For an "average" developer, Creighton makes some exemplary points.
For example, build a game-specific blog or website and publish the story behind any game's development; personalize the process and make is easy for people to give you money, Creighton suggested and we completely agreed with.
Even though Creighton offered some wonderful tips for emerging developers, he also pointed out that there isn't a guarantee for success, at least not in the traditional sense.
Creighton's studio, Untold Entertainment, is in the hole at least $6,233, but it's raised more than $3,000 for Cassie's college fund, Creighton said. He didn't make Ponycorn to get rich -- luckily -- but had clear reasons: Creighton believes kids should learn to code, that there should be more women in the games industry, and he wanted to spend more time with his children by involving them in the family business. In these areas, it appears he succeeded.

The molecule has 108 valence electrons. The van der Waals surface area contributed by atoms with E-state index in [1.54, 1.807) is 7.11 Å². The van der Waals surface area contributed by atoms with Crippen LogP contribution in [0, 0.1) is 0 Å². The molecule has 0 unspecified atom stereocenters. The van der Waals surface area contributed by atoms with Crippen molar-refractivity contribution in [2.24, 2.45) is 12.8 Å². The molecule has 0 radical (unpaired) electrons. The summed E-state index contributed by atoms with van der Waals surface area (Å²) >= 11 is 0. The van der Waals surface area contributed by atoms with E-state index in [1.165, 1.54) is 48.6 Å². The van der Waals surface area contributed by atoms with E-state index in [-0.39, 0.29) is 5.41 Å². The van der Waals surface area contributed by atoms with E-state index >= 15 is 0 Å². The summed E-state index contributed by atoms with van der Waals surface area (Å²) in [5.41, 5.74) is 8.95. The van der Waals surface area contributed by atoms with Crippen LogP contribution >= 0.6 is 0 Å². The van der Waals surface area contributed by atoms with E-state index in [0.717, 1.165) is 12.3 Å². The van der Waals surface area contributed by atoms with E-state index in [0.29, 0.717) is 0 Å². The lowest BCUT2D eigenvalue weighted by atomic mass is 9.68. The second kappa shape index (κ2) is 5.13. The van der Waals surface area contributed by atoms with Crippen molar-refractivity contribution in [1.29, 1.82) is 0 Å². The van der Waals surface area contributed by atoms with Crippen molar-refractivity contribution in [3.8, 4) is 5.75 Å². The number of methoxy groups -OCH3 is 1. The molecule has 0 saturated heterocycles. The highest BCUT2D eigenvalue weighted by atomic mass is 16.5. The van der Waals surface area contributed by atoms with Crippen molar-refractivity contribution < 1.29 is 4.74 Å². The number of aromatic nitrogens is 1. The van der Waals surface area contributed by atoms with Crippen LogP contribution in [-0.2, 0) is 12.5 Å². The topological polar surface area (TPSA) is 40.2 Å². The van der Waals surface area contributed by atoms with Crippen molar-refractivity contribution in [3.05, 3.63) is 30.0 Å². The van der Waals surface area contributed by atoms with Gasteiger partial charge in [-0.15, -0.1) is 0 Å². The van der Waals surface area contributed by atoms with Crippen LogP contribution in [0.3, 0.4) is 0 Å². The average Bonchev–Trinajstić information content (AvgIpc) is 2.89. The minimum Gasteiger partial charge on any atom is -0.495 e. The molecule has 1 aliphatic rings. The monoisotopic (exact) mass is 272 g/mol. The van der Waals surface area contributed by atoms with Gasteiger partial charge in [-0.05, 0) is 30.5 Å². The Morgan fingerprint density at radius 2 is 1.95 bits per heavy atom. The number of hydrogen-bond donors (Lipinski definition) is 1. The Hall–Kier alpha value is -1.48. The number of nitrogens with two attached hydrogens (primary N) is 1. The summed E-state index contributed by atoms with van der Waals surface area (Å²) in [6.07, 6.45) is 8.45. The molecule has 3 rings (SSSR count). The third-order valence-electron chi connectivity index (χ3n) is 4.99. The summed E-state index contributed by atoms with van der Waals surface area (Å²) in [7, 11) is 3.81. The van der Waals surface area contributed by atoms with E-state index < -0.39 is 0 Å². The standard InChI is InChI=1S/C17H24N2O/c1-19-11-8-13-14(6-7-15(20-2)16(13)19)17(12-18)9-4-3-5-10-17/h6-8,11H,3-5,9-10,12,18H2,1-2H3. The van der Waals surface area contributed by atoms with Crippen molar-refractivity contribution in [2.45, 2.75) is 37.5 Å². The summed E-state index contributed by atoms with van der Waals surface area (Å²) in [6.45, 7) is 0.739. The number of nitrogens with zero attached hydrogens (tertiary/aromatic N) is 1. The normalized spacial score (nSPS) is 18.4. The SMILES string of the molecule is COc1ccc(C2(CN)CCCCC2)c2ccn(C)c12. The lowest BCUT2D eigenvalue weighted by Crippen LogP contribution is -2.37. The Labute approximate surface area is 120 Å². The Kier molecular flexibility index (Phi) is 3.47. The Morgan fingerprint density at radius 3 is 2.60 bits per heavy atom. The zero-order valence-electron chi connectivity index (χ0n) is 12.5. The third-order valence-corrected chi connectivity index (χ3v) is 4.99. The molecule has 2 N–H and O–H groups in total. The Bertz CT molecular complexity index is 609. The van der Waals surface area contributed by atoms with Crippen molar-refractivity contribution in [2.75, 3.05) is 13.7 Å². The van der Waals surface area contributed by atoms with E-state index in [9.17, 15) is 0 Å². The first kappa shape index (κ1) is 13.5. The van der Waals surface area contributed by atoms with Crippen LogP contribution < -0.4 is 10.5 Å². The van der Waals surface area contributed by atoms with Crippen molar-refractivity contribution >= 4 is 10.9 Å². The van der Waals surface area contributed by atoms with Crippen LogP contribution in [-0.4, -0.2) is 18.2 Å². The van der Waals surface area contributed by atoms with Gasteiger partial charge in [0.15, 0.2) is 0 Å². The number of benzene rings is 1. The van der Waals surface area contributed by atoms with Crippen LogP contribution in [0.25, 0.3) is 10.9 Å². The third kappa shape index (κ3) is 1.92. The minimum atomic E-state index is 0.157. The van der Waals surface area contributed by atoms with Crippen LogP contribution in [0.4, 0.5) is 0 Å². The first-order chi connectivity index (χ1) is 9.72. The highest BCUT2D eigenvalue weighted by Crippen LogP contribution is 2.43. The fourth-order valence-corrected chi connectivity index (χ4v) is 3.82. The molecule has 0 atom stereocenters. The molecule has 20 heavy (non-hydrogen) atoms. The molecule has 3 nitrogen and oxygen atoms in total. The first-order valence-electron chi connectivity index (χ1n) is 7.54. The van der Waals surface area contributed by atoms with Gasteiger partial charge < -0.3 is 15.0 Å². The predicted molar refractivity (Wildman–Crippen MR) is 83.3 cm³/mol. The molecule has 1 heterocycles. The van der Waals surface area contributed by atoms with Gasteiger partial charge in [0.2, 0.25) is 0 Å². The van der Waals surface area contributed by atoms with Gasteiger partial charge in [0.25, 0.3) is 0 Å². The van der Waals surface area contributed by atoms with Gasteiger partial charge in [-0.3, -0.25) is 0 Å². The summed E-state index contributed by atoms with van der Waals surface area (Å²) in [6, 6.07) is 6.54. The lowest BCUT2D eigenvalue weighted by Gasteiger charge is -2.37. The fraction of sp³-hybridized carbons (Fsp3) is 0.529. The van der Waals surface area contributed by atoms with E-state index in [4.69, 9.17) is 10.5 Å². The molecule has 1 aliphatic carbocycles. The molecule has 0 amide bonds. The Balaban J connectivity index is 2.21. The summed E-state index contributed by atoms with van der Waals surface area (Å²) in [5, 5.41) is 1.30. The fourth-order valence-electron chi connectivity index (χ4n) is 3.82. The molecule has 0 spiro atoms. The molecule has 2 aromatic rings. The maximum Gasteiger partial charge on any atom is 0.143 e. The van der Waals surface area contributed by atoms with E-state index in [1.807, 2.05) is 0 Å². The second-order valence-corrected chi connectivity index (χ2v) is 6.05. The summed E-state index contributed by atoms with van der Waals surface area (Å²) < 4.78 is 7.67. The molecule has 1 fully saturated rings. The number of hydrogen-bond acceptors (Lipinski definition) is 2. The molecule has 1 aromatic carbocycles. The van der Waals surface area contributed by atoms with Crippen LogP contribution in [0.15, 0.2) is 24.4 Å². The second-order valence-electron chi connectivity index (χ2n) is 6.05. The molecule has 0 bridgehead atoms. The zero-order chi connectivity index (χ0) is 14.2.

Creighton works on Untold contract projects and develops games for under-funded, lackluster Canadian television spin-offs to support his family, he told Joystiq after his presentation. Creighton had hoped to develop original titles for Untold full-time, but "it's been a rough three years," he said. He then turned to a circle of developers waiting to ask him questions and offered another piece of advice: "Here's a hot tip, fellas. Don't start your own company in the middle of a global economic collapse."
Creighton is currently developing Spellirium, a "trashpunk" graphic-adventure, world-puzzle title for Mac, PC and mobile devices, which he is, of course, blogging about.